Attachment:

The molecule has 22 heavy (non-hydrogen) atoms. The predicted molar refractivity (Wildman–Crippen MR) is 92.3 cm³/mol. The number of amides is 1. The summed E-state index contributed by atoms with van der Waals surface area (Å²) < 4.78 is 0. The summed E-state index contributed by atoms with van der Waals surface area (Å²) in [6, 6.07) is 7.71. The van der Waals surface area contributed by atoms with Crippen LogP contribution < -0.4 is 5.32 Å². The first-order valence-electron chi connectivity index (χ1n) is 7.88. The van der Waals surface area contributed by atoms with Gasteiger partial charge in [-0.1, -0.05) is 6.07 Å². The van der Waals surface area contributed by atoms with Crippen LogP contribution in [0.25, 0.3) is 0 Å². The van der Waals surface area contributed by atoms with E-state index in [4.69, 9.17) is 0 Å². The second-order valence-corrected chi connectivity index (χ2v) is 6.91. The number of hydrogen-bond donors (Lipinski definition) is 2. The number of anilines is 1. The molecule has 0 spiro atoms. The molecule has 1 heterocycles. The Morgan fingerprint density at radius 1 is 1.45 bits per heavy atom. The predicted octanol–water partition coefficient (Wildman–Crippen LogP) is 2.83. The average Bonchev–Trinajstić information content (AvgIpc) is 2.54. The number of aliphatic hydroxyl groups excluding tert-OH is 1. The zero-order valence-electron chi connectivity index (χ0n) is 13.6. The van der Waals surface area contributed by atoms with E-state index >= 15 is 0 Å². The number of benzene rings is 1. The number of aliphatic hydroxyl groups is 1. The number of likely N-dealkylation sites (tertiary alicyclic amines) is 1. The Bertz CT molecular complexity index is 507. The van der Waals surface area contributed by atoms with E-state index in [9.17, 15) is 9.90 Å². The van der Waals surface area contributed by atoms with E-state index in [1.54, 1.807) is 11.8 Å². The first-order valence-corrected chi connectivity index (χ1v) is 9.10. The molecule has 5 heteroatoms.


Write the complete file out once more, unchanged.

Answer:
The molecule has 22 heavy (non-hydrogen) atoms. The predicted molar refractivity (Wildman–Crippen MR) is 92.3 cm³/mol. The number of amides is 1. The summed E-state index contributed by atoms with van der Waals surface area (Å²) < 4.78 is 0. The summed E-state index contributed by atoms with van der Waals surface area (Å²) in [6, 6.07) is 7.71. The van der Waals surface area contributed by atoms with Crippen LogP contribution < -0.4 is 5.32 Å². The first-order valence-electron chi connectivity index (χ1n) is 7.88. The van der Waals surface area contributed by atoms with Gasteiger partial charge in [-0.1, -0.05) is 6.07 Å². The van der Waals surface area contributed by atoms with Crippen LogP contribution in [0.25, 0.3) is 0 Å². The van der Waals surface area contributed by atoms with E-state index in [4.69, 9.17) is 0 Å². The second-order valence-corrected chi connectivity index (χ2v) is 6.91. The number of hydrogen-bond donors (Lipinski definition) is 2. The number of anilines is 1. The molecule has 0 spiro atoms. The molecule has 1 heterocycles. The Morgan fingerprint density at radius 1 is 1.45 bits per heavy atom. The predicted octanol–water partition coefficient (Wildman–Crippen LogP) is 2.83. The average Bonchev–Trinajstić information content (AvgIpc) is 2.54. The number of aliphatic hydroxyl groups excluding tert-OH is 1. The zero-order valence-electron chi connectivity index (χ0n) is 13.6. The van der Waals surface area contributed by atoms with E-state index >= 15 is 0 Å². The number of benzene rings is 1. The number of aliphatic hydroxyl groups is 1. The number of likely N-dealkylation sites (tertiary alicyclic amines) is 1. The Bertz CT molecular complexity index is 507. The van der Waals surface area contributed by atoms with E-state index in [9.17, 15) is 9.90 Å². The van der Waals surface area contributed by atoms with E-state index in [1.54, 1.807) is 11.8 Å². The first-order valence-corrected chi connectivity index (χ1v) is 9.10. The molecule has 5 heteroatoms.